Solid or Engineered Oak Flooring – Which to Choose?

I am about to reveal to you some key facts that hardwood flooring manufacturers do not tell you about and it could save you thousands of dollars on your next website

Being an owner of a third generation family flooring business, I have seen flooring stores come and go all the time. I have seen gimmicks and tricks from manufacturers, representing their flooring products with impressive statistics and new “technologies” to guide people into how “their” product is better than the next. Sometimes the changes in product are actually viable and do work, but others are just plain nonsense.
Let’s talk about some things you may not know when it comes to hardwood flooring, both engineered and solid hardwood.

Did you know that wood flooring has a comfort level too? Wood flooring will perform best when the indoor environment in which it is to be installed has a relative humidity range of 35 to 55 percent and a temperature range from 60 to 80 degrees Fahrenheit. This is about the same comfort range that we as humans enjoy.

Let’s talk about the first thing you must do as an installer and the home owner. Ready for this…READ THE INSTRUCTIONS FIRST! Before you go gung ho and rip open the boxes, as most men do, take 10 minutes and read the complete instructions for the material provided. There should be a copy that comes in every box of material. Sit back, have a beer, and READ!

Now that we have that clearly understood, you need to INSPECT to know what to EXPECT!

1. Acclimation: The moisture content of the wood and subfloor must be within 2-4 percentage points of each other and the subfloor must not exceed 12% moisture content. The farther the percentage points are away from the subfloor moisture percentage, the more problems you will have. For proper acclimation, material must achieve room temperature (65-80 degrees F) for 24 hours PRIOR to installation. This means that the heat has to be on and working way before you try to install the flooring. To get proper acclimation, store the material according to the manufacturer’s directions. The instructions will specify whether to store opened or unopened and whether to store in the center of the room or at the edges. This leads into the next big topic of moisture content.

2. Moisture Content: What is the ideal moisture content of the actual hardwood product? Every manufacturer will very slightly, but the average approved moisture content in the hard wood flooring itself should be between 6-9%. For example, if the moisture content of the subfloor is 12% and the hardwood flooring is 9% there is a 3% difference between the two wood products, which is in the allowable tolerance of installation. Although some movement can be expected even in this range, dramatic expansion and contraction can happen outside of these measurements. There are several electronic moisture meters available on the market to test the moisture content of the hardwood and subfloor. These are generally a pin probe type meter and they can give you an immediate reading of your wood’s moisture level. It is very important that it is set to the species of wood that you are installing and that you take moisture measurements from several boxes of material and from several areas of the subfloor throughout the area that is to be installed.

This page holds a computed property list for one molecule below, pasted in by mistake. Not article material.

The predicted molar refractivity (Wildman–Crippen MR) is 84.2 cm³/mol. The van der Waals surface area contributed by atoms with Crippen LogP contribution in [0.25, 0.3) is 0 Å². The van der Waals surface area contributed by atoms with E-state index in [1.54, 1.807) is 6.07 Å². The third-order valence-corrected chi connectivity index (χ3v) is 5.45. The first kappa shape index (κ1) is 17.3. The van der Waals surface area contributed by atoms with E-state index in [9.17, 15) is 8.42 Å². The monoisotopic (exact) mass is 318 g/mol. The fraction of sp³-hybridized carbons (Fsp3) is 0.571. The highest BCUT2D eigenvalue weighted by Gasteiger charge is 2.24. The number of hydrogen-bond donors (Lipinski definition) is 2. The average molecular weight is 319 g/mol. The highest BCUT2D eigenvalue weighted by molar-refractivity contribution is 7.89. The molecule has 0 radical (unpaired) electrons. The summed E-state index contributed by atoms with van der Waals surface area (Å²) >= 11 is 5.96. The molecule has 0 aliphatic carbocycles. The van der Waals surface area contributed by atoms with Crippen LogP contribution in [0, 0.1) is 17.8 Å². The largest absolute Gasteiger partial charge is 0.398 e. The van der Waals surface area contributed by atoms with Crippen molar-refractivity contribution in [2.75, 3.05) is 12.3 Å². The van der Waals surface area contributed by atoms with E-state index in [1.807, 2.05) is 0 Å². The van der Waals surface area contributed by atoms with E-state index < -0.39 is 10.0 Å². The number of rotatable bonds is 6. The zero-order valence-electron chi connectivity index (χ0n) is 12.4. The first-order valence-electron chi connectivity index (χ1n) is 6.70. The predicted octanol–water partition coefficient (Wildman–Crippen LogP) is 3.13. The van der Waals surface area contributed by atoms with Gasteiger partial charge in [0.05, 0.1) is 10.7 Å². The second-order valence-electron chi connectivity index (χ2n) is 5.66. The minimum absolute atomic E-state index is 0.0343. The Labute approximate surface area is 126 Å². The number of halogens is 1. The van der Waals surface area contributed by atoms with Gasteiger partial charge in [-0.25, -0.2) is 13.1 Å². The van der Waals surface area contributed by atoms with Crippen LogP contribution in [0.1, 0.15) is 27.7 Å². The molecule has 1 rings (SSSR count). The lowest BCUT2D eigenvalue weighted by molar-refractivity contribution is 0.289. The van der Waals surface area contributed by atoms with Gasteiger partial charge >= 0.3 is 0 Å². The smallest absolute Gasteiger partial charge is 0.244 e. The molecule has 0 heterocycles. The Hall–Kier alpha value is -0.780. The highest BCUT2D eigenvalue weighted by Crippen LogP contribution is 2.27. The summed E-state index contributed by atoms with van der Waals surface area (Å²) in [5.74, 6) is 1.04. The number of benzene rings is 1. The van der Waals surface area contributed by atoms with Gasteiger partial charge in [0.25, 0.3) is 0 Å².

3. Climate Control: Climate control might be the single most common reason for customer dissatisfaction with their hardwood purchase. It is CRITICAL, that the proper temperature and humidity level be maintained throughout the life of the hardwood installation. Improper climate control will result in the material swelling in the summer and shrinking, or gapping, in the winter. Without proper climate control within the house, gapping and shrinking will definitely occur. In the Northwest we do not have a huge problem with this issue unless there is a device used in the home which dries out the air to an extreme amount like a wood stove. This is why a pot of water is ALWAYS recommended to be kept on the wood stove when using it as a heat source. The pot of water keeps moisture in the air. Special Note: Some products that are constructed with HDF cores, are more stable and less prone to expanding and contracting.

4. Floating Floors: A key thing people miss when installing floating floors is to allow for an expansion gap around the room. Just as real dimensional lumber expands and contracts, so does your floor. There must be enough space left at vertical surfaces, like walls and posts to allow for this movement. The larger the area the more space that is required. Rule #1 – Always leave the required expansion gap called for by the manufacturer. Rule #2 – If your installer says that it is not necessary, fire them and refer to rule number one.
You can cover all expansion gaps with wood wall base or quarter round wood trim or a combination of the two.